1994 MOLTSCHANIWSKYJ NA, 'MUSCLE-TISSUE GROWTH AND MUSCLE-FIBER DYNAMICS IN THE TROPICAL LOLIGINID SQUID PHOTOLOLIGO SP (CEPHALOPODA, LOLIGINIDAE)', CANADIAN JOURNAL OF FISHERIES AND AQUATIC SCIENCES, 51 830-835 (1994)
DOI 10.1139/f94-081
Citations Web of Science - 33
1992 LOU DC, MOLTSCHANIWSKYJ NA, 'DAILY OTOLITH INCREMENTS IN JUVENILE TROPICAL PARROTFISHES AND SURGEONFISHES', AUSTRALIAN JOURNAL OF MARINE AND FRESHWATER RESEARCH, 43 973-981 (1992)
Citations Web of Science - 13
Show 87 more journal articles

Conference (7 outputs)

Year Citation Altmetrics Link
2014 Sadeqzadeh E, Vuong QV, Goldsmith CD, Nguyen VT, Bhuyan DJ, Trung TD, et al., 'A NATURAL PRODUCT DRUG DISCOVERY PIPELINE FOR NOVEL PANCREATIC CANCER THERAPIES: A NEW CANCER RESEARCH HUB FOR THE HUNTER REGION OF NSW', ASIA-PACIFIC JOURNAL OF CLINICAL ONCOLOGY (2014) [E3]
Co-authors Anita Chalmers, Michael Bowyer, Ian Vanaltena, C Scarlett, Rick Thorne, Judith Weidenhofer, Vanquan Vuong, Troy Gaston
2007 Villanueva R, Moltschaniwskyj NA, Bozzano A, 'Abiotic influences on embryo growth: statoliths as experimental tools in the squid early life history', REVIEWS IN FISH BIOLOGY AND FISHERIES (2007)
DOI 10.1007/s11160-006-9022-x
Citations Scopus - 14Web of Science - 13
2007 Steer MA, Moltschaniwskyj NA, 'The effects of egg position, egg mass size, substrate and biofouling on embryo mortality in the squid Sepioteuthis australis', REVIEWS IN FISH BIOLOGY AND FISHERIES (2007)
DOI 10.1007/s11160-006-9023-9
Citations Scopus - 11Web of Science - 10
2007 Moltschaniwskyj NA, Pecl GT, 'Spawning aggregations of squid (Sepioteuthis australis) populations: a continuum of 'microcohorts'', REVIEWS IN FISH BIOLOGY AND FISHERIES (2007)
DOI 10.1007/s11160-006-9025-7
Citations Scopus - 9Web of Science - 8
2004 Moltschaniwskyj NA, 'Understanding the process of growth in cephalopods', MARINE AND FRESHWATER RESEARCH (2004)
DOI 10.1071/MF03147
Citations Scopus - 36Web of Science - 35
2004 Ho JD, Moltschaniwskyj NA, Carter CG, 'The effect of variability in growth on somatic condition and reproductive status in the southern calamary Sepioteuthis australis', MARINE AND FRESHWATER RESEARCH (2004)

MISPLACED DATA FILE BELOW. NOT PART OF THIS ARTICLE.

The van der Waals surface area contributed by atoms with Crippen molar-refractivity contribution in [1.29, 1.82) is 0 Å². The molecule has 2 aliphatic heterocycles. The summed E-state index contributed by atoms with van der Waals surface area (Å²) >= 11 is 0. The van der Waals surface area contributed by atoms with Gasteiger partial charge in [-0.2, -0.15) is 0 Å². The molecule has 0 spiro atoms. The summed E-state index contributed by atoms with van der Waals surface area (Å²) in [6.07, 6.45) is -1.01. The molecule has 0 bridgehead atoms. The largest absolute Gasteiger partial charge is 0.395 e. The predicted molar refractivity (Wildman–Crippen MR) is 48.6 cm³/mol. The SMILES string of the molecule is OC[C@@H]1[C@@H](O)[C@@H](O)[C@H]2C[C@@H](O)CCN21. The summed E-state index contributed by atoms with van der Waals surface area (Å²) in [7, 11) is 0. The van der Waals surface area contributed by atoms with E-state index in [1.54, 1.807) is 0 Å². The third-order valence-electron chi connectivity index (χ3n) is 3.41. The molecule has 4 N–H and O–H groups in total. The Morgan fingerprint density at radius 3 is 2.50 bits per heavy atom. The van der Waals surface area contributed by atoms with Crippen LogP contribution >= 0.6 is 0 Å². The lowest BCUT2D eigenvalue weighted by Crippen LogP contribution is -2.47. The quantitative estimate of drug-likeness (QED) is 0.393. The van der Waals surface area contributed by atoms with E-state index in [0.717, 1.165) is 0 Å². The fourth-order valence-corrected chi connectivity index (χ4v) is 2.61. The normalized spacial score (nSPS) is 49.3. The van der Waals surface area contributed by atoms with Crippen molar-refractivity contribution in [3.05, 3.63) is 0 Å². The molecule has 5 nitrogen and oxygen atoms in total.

DOI 10.1071/MF03149
Citations Scopus - 20Web of Science - 20
2002 Moltschaniwskyj N, Pecl G, Lyle J, 'An assessment of the use of short-term closures to protect spawning southern calamary aggregations from fishing pressure in Tasmania, Australia', BULLETIN OF MARINE SCIENCE (2002)
Citations Scopus - 20Web of Science - 11
Show 4 more conferences
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Grants and Funding

Summary

Number of grants 19
Total funding $530,420

Click on a grant title below to expand the full details for that specific grant.


20161 grants / $42,272

Understanding the factors contributing to the lack of prawns in Camden Haven River and associated lakes$42,272

Funding body: NSW Department of Primary Industries (Fisheries)

Funding body NSW Department of Primary Industries (Fisheries)
Project Team Professor Hugh Dunstan, Conjoint Professor Natalie Moltschaniwskyj, Dr Matt Taylor
Scheme Research Grant
Role Investigator
Funding Start 2016
Funding Finish 2017
GNo G1600114
Type Of Funding Other Public Sector - State
Category 2OPS
UON Y

20154 grants / $65,518

Williams River Catchment Improvement Program$49,128

Funding body: Hunter Water Corporation

Funding body Hunter Water Corporation
Project Team Doctor Troy Gaston, Conjoint Professor Natalie Moltschaniwskyj, Doctor Anita Chalmers, Debashish Mazumder
Scheme Tender
Role Investigator
Funding Start 2015
Funding Finish 2015
GNo G1501235
Type Of Funding Other Public Sector - State
Category 2OPS
UON Y

Efficacy of sanctuary zones in NSW estuaries$9,500